When too much information and guidance stops productivity.
Over the last few weeks I’ve started many writing posts and then just as quickly I abandon them, or I’ve stared at a blank page, blankly.
So what does a gal do? I google. And I come across some amazing sites that have dazzling and informative posts on how you should set up a blog, ideas for blog posts and the importance of discovering your niche.
The market for many of those posts are for writers who have a service or product to sell, often in copy writing marketing and other similar non-fiction writing. Now there is nothing wrong in selling resources or your time, or in their blog advice, but being a newish blogger I find all this advice only confusing me more.
I’m a writer who writes educational non-fiction in my ‘day’ job and who writes YA novels on the side (one on it’s second draft, the other in it’s first draft, and scores of upcoming ideas) and I’m an artist, who is currently exploring how best to make money from her art.
So yes, eventually, I want to market these two novels, and others and sell my art when I’m ready, but right now I just want to set up a platform, get the feel of blogging, and find my way organically.
So where to now if I don’t yet have a niche or a goal for my blog? Interestingly, many of the blogs that now pose ‘find your niche,’ ‘find your tribe’ share through their blogs that they did exactly the opposite when they started out blogging, they posted without a goal or niche and over time discovered their niche and their readers.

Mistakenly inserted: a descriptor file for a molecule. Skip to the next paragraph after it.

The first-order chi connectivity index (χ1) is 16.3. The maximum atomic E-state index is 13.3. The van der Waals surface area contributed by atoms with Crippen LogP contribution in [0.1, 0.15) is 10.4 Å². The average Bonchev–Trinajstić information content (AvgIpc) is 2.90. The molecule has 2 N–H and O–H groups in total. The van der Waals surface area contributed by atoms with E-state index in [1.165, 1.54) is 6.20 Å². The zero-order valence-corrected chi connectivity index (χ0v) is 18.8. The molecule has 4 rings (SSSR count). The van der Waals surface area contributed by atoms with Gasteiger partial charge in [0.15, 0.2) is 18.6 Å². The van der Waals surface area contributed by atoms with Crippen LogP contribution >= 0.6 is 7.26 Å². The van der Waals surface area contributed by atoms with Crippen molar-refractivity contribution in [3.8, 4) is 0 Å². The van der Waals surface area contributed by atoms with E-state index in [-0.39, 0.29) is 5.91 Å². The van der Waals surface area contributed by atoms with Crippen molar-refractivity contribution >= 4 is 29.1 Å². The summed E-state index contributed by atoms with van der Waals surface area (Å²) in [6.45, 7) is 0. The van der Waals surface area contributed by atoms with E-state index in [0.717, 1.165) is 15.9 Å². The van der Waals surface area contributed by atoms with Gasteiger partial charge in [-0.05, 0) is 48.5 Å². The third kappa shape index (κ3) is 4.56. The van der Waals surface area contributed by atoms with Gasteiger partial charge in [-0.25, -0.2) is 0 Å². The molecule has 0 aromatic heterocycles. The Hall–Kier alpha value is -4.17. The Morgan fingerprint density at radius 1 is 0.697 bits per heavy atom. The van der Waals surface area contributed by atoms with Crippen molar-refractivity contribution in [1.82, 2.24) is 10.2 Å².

Their sound advice is meant to prevent us from doing the same, taking the long route to success, but maybe for some of us who don’t have a clear vision yet for their blog, the ‘process or the journey’ is more important that the end product, ie a niche and a tribe.
In my ECE teaching I learnt one of the key Maria Montessori philosophies that:
“It’s the process, not the product”. This means that what is most important is the process or journey it took to get there, the ideas, the thinking, the planning
, the experimentation, the problem-solving and the discovery, not the end product”.
Maybe we ‘adults’ need to remember this sometimes too. In the book I’ve just started reading, The Art of Possibility by Rosamund Stone Zander and Benjamin Zander, the authors suggest:
“When you are orientated to abundance, you may care less about being in control, and you take more risks…You may give away short-term profits in pursuit of a bigger dream; you may take a long view without being able to predict the outcome. In the measurement world, you set a goal and strive for it. In the universe of possibility, you set the context and let life unfold.
“…until you finally appreciate how hopeless it is to escape being shaped by the assumptions that underlie all of life…And when someone asks, ‘How are you?’ it may appear to you utterly ridiculous to try to assess yourself, or to express life as a struggle and a burden, and before you know it, the word ‘perfect’ may just pop out. And you will be smiling. For you will have stepped into a universe of possibility. Of course, you won’t have arrived.”
Have you arrived yet? Do you have a destination in mind or are you setting the context and letting life unfold?